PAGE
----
Posted by Literary Titan
Delaware Before the Railroads: A Diamond among the States shares with readers the history of Delaware through photographs and research. What inspired you to write a book about this topic?
A unique octagonal schoolhouse from the early 19th century that’s 20 minutes from where I live in Delaware. It’s the only one left in the state, but it represents the tail end of a national fascination with octagonal buildings that started in the mid-19th century. My curiosity sent me down the rabbit hole. I started looking around for other Delaware buildings distinct in their own way, and the stories behind them. There are a lot in this state. The material started to pile up, and a book peeked over the horizon.
How much research did you undertake for this book and how much time did it take to put it all together?
Short answer: a lot. I’m fortunate to be the son of a librarian. I learned at a young age some supercharged shortcuts to find the research material you’re after. I remember being startled as a teenager when my Mom showed me a thing called the ‘Encyclopedia of Encyclopedias’. Very useful before the age of Google. Just knowing the sources doesn’t eliminate the hardest part, though: slogging through the results. I expect there must be an AI program somewhere that can digest mountains of raw material for an author, but for this book I worked old school. Start to finish this book took about a year.
Did you find anything in your research of this book that surprised you?
Yes: just how much human activity has taken place in this little state of only three counties. From the view of states with hundreds of counties Delaware must seem impossibly limited. But. Henry Hudson sailed up the Delaware Bay in 1609, a year before he sailed up the Hudson River, and only 2 years after Jamestown, VA was founded. Delaware history starts early, runs deep.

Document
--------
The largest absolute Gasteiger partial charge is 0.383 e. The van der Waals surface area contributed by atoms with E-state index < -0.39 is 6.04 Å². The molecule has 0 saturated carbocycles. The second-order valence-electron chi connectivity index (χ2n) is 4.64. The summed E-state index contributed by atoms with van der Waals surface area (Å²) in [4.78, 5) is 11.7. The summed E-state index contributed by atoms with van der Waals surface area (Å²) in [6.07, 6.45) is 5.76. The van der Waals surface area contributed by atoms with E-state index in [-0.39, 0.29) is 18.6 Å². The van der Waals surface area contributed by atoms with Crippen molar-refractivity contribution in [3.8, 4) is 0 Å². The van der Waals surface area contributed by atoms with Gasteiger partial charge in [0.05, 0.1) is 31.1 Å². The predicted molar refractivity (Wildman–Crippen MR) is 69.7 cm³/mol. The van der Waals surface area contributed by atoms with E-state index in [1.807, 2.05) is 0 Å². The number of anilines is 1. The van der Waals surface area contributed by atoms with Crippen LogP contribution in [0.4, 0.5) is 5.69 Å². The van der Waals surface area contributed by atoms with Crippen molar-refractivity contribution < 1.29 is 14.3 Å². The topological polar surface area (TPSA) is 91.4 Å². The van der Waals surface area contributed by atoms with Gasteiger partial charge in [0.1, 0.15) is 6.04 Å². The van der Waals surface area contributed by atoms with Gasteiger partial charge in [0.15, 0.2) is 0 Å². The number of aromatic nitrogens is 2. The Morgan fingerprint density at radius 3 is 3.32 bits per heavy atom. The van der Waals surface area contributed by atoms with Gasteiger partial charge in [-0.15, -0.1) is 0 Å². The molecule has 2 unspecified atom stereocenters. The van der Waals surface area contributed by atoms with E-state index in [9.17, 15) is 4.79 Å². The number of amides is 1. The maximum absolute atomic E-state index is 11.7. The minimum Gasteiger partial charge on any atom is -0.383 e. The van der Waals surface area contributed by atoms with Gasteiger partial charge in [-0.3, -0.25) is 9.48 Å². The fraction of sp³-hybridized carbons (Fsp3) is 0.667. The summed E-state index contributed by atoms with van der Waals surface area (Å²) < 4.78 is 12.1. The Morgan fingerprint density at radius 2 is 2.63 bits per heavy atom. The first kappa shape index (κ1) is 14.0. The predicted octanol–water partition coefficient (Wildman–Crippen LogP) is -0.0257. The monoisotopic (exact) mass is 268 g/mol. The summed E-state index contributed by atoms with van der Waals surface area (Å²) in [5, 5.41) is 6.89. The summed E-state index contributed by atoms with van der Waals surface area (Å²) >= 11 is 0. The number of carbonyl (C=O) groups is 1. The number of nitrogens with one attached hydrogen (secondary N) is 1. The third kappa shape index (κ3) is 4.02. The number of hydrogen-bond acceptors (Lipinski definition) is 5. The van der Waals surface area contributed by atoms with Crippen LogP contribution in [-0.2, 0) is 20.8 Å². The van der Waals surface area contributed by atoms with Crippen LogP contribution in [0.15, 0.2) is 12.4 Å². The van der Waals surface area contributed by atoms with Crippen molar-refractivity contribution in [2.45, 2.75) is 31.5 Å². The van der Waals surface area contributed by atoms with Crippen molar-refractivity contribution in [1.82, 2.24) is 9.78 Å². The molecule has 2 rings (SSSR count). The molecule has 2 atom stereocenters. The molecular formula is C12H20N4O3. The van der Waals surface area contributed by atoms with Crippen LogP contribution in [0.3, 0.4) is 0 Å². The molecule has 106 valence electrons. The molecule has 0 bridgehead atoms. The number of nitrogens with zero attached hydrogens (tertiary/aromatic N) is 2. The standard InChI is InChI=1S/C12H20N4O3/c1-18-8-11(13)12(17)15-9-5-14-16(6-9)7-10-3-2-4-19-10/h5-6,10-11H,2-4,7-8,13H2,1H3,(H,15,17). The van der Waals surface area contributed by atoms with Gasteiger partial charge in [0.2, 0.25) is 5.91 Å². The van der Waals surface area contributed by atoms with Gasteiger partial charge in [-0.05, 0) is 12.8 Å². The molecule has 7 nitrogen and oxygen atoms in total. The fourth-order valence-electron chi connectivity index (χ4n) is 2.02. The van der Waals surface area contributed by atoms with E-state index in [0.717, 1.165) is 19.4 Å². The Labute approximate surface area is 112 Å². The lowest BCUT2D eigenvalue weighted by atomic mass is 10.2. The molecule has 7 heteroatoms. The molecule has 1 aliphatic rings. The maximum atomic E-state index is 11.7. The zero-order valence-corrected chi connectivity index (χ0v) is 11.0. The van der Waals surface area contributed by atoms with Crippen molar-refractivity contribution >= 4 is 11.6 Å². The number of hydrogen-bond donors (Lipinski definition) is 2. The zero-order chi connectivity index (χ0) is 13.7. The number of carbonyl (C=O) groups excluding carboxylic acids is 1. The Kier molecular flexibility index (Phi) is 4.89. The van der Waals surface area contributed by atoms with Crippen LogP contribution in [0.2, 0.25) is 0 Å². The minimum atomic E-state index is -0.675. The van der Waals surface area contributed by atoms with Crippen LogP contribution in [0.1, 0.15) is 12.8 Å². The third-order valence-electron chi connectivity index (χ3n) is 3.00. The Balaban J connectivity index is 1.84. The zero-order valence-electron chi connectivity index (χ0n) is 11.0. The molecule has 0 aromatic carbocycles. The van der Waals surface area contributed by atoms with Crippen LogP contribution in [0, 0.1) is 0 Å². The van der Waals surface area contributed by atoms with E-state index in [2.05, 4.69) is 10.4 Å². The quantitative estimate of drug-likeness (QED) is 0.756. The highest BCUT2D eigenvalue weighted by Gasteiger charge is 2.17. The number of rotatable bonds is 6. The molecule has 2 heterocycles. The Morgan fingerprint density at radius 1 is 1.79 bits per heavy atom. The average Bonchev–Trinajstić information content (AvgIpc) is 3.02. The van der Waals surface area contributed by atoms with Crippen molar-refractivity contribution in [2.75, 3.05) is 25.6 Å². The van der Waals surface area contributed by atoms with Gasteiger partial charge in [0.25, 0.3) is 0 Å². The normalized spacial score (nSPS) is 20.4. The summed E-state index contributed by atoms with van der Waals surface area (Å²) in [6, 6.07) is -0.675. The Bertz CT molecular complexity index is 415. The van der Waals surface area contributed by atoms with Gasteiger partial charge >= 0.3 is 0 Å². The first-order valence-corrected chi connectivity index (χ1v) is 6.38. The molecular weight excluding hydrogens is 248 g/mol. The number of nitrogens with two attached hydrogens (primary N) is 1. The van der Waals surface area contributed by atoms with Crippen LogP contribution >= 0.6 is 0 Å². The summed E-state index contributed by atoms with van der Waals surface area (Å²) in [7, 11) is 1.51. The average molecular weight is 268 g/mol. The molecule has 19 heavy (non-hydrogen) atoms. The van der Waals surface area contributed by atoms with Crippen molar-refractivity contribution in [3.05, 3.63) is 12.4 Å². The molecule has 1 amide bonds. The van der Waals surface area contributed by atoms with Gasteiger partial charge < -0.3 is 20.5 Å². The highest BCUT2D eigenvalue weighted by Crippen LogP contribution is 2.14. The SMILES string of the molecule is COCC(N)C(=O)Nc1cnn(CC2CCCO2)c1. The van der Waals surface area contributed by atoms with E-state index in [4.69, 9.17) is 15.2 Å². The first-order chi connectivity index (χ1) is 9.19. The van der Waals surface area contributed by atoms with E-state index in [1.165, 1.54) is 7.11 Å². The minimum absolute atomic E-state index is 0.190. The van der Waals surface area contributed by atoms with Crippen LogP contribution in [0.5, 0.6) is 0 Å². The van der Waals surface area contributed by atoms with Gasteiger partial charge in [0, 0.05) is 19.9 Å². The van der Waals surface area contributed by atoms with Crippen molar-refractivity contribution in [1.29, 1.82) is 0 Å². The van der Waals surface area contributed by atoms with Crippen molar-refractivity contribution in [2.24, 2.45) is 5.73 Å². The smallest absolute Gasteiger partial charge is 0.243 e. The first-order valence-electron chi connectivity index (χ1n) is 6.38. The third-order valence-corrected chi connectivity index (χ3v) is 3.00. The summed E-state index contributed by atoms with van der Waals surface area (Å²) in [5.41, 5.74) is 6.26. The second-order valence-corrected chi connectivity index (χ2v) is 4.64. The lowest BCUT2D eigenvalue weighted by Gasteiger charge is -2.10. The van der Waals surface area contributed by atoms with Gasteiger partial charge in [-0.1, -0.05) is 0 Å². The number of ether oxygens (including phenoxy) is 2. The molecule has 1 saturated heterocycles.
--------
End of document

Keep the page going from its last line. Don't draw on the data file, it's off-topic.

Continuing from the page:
Where did you get your love of history and photography from?
From my 8th grade geography/history teacher Mr. Jarboe, who was a master at story buildup. The first day of class he had written “Pizzaro was a pig farmer” in large letters on the board. When the students were settled in he took a big, deep breath, and sprung.
“I want to tell you about a young teen, Francisco, who was a bastard son.
“And because he was a bastard son his mother felt no responsibility to educate him.
“And because he couldn’t go to school like all the other kids, he had to tend to the pigs.
“And because he had to tend the pigs he was bored, restless, and wanted to strike out on his own.
“Mind you,” said Mr. Jarboe, scanning the class for emphasis, “he was about your age.”
He continued on like this for the whole class-machine gun bullet points, long pause-but we still had no idea who Francisco was or why we should remember him.
Finally, there were about 30 seconds left in the class. “Oh yes, and when he finally got out into the world, Francisco Pizzaro, no longer a pig farmer, conquered the Incan Empire. Class dismissed!” What?? How?? When?? Mr. Jarboe had tricked us into wanting to learn more! I hated him then. Love him now.